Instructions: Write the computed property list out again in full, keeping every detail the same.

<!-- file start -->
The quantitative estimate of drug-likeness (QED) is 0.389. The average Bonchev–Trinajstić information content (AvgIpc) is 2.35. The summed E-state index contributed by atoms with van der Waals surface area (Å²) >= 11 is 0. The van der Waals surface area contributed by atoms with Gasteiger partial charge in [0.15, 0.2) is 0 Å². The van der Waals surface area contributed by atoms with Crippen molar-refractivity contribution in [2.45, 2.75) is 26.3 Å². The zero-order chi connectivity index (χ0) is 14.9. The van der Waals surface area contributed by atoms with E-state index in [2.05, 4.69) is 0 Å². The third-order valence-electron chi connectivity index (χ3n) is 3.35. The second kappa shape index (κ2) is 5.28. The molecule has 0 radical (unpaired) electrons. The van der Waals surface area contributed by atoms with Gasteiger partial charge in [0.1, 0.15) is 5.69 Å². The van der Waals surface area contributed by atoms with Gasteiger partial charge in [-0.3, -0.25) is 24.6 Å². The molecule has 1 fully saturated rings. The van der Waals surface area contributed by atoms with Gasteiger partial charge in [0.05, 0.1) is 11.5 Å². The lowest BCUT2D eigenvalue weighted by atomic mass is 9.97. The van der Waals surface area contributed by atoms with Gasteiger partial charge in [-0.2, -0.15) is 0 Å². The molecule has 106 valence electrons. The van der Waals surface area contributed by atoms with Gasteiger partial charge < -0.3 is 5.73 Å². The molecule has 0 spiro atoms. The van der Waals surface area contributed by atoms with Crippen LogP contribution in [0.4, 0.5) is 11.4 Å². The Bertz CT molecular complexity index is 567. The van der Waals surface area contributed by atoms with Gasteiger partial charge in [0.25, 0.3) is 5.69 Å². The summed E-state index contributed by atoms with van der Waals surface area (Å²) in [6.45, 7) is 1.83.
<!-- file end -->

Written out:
The quantitative estimate of drug-likeness (QED) is 0.389. The average Bonchev–Trinajstić information content (AvgIpc) is 2.35. The summed E-state index contributed by atoms with van der Waals surface area (Å²) >= 11 is 0. The van der Waals surface area contributed by atoms with Gasteiger partial charge in [0.15, 0.2) is 0 Å². The van der Waals surface area contributed by atoms with Crippen molar-refractivity contribution in [2.45, 2.75) is 26.3 Å². The zero-order chi connectivity index (χ0) is 14.9. The van der Waals surface area contributed by atoms with E-state index in [2.05, 4.69) is 0 Å². The third-order valence-electron chi connectivity index (χ3n) is 3.35. The second kappa shape index (κ2) is 5.28. The molecule has 0 radical (unpaired) electrons. The van der Waals surface area contributed by atoms with Gasteiger partial charge in [0.1, 0.15) is 5.69 Å². The van der Waals surface area contributed by atoms with Gasteiger partial charge in [-0.3, -0.25) is 24.6 Å². The molecule has 1 fully saturated rings. The van der Waals surface area contributed by atoms with Gasteiger partial charge in [0.05, 0.1) is 11.5 Å². The lowest BCUT2D eigenvalue weighted by atomic mass is 9.97. The van der Waals surface area contributed by atoms with Gasteiger partial charge in [-0.2, -0.15) is 0 Å². The molecule has 106 valence electrons. The van der Waals surface area contributed by atoms with Gasteiger partial charge < -0.3 is 5.73 Å². The molecule has 0 spiro atoms. The van der Waals surface area contributed by atoms with Crippen LogP contribution in [0.4, 0.5) is 11.4 Å². The Bertz CT molecular complexity index is 567. The van der Waals surface area contributed by atoms with Gasteiger partial charge in [0.25, 0.3) is 5.69 Å². The summed E-state index contributed by atoms with van der Waals surface area (Å²) in [6.45, 7) is 1.83.